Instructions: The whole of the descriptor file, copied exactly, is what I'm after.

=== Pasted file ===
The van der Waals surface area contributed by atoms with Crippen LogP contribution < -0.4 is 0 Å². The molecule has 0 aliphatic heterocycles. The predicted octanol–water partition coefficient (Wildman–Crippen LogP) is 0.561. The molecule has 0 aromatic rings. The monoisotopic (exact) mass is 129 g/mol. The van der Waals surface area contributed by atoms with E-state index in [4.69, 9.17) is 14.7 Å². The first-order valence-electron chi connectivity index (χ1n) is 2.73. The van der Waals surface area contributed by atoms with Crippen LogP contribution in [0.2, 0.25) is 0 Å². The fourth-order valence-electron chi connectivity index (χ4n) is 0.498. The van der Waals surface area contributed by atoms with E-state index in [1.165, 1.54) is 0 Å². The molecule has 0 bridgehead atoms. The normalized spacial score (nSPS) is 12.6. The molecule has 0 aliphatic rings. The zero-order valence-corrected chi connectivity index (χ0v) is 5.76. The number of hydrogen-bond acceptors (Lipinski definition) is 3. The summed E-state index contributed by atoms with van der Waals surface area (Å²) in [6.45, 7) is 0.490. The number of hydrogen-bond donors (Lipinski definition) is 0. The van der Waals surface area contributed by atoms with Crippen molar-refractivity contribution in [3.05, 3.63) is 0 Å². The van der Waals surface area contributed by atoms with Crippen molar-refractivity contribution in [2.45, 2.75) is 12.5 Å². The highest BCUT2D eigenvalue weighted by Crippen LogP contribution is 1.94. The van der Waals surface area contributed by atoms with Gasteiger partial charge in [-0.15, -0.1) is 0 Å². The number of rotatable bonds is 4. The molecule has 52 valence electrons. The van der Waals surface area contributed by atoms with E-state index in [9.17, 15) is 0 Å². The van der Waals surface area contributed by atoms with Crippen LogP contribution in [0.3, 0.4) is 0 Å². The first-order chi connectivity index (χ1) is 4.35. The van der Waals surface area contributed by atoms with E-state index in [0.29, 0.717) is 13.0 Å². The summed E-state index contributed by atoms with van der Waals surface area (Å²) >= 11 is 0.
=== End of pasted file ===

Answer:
The van der Waals surface area contributed by atoms with Crippen LogP contribution < -0.4 is 0 Å². The molecule has 0 aliphatic heterocycles. The predicted octanol–water partition coefficient (Wildman–Crippen LogP) is 0.561. The molecule has 0 aromatic rings. The monoisotopic (exact) mass is 129 g/mol. The van der Waals surface area contributed by atoms with E-state index in [4.69, 9.17) is 14.7 Å². The first-order valence-electron chi connectivity index (χ1n) is 2.73. The van der Waals surface area contributed by atoms with Crippen LogP contribution in [0.2, 0.25) is 0 Å². The fourth-order valence-electron chi connectivity index (χ4n) is 0.498. The van der Waals surface area contributed by atoms with E-state index in [1.165, 1.54) is 0 Å². The molecule has 0 bridgehead atoms. The normalized spacial score (nSPS) is 12.6. The molecule has 0 aliphatic rings. The zero-order valence-corrected chi connectivity index (χ0v) is 5.76. The number of hydrogen-bond acceptors (Lipinski definition) is 3. The summed E-state index contributed by atoms with van der Waals surface area (Å²) in [6.45, 7) is 0.490. The number of hydrogen-bond donors (Lipinski definition) is 0. The van der Waals surface area contributed by atoms with Crippen molar-refractivity contribution in [3.05, 3.63) is 0 Å². The van der Waals surface area contributed by atoms with Crippen molar-refractivity contribution in [2.45, 2.75) is 12.5 Å². The highest BCUT2D eigenvalue weighted by Crippen LogP contribution is 1.94. The van der Waals surface area contributed by atoms with Gasteiger partial charge in [-0.15, -0.1) is 0 Å². The number of rotatable bonds is 4. The molecule has 52 valence electrons. The van der Waals surface area contributed by atoms with E-state index in [9.17, 15) is 0 Å². The van der Waals surface area contributed by atoms with Crippen LogP contribution in [0.3, 0.4) is 0 Å². The first-order chi connectivity index (χ1) is 4.35. The van der Waals surface area contributed by atoms with E-state index in [0.29, 0.717) is 13.0 Å². The summed E-state index contributed by atoms with van der Waals surface area (Å²) >= 11 is 0.